"The US Food and Drug Administration (FDA) has approved a riboflavin ophthalmic solution (Photrexa, Avedro) that treats a corneal disease called progressive keratoconus with corneal collagen crosslinking, the manufacturer announced today."...
Adverse reactions common to all sulfonamide derivatives may occur: anaphylaxis, fever, rash (including erythema multiforme, Steven-Johnson syndrome, toxic epidermal necrolysis), crystalluria, renal calculus, bone marrow depression, thrombocytopenic purpura, hemolytic anemia, leukopenia, pancytopenia, and agranulocytosis. Caution is advised for early detection of such reactions and the drug should be discontinued and appropriate therapy instituted.
In patients with pulmonary obstruction or emphysema where alveolar ventilation may be impaired, DIAMOX which may precipitate or aggravate acidosis should be used with caution. Gradual ascent is desirable to try to avoid acute mountain sickness. If rapid ascent is undertaken and DIAMOX is used, it should be noted that such use does not obviate the need for prompt descent if severe forms of high altitude sickness occur, i.e., high altitude pulmonary edema (HAPE) or high altitude cerebral edema.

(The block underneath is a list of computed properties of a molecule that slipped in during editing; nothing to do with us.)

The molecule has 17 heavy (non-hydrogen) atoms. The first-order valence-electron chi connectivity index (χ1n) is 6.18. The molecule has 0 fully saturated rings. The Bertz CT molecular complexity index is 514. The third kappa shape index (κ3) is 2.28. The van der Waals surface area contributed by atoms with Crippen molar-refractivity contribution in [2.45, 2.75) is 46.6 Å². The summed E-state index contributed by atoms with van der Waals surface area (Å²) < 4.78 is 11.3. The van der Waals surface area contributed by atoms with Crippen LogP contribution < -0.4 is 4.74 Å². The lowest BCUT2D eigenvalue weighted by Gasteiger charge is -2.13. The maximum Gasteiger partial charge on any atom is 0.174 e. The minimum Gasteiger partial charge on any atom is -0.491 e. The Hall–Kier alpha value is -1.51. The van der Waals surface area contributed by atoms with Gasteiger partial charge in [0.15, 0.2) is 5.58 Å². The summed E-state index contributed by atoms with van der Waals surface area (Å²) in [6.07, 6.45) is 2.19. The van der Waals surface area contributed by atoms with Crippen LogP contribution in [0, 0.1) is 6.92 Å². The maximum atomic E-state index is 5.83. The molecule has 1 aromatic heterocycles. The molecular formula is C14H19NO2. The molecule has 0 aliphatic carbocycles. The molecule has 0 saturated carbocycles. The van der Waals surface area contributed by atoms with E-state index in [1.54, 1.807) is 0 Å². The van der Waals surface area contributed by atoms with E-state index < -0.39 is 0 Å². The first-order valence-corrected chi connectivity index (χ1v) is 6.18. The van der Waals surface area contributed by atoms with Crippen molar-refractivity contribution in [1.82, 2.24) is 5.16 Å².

Both increases and decreases in blood glucose have been described in patients treated with acetazolamide. This should be taken into consideration in patients with impaired glucose tolerance or diabetes mellitus.
Acetazolamide treatment may cause electrolyte imbalances, including hyponatremia and hypokalemia, as well as metabolic acidosis. Therefore, periodic monitoring of serum electrolytes is recommended. Particular caution is recommended in patients with conditions that are associated with, or predispose a patient to, electrolyte and acid/base imbalances, such as patients with impaired renal function (including elderly patients; see PRECAUTIONS, Geriatric Use), patients with diabetes mellitus, and patients with impaired alveolar ventilation.
Last reviewed on RxList: 1/7/2009
This monograph has been modified to include the generic and brand name in many instances.
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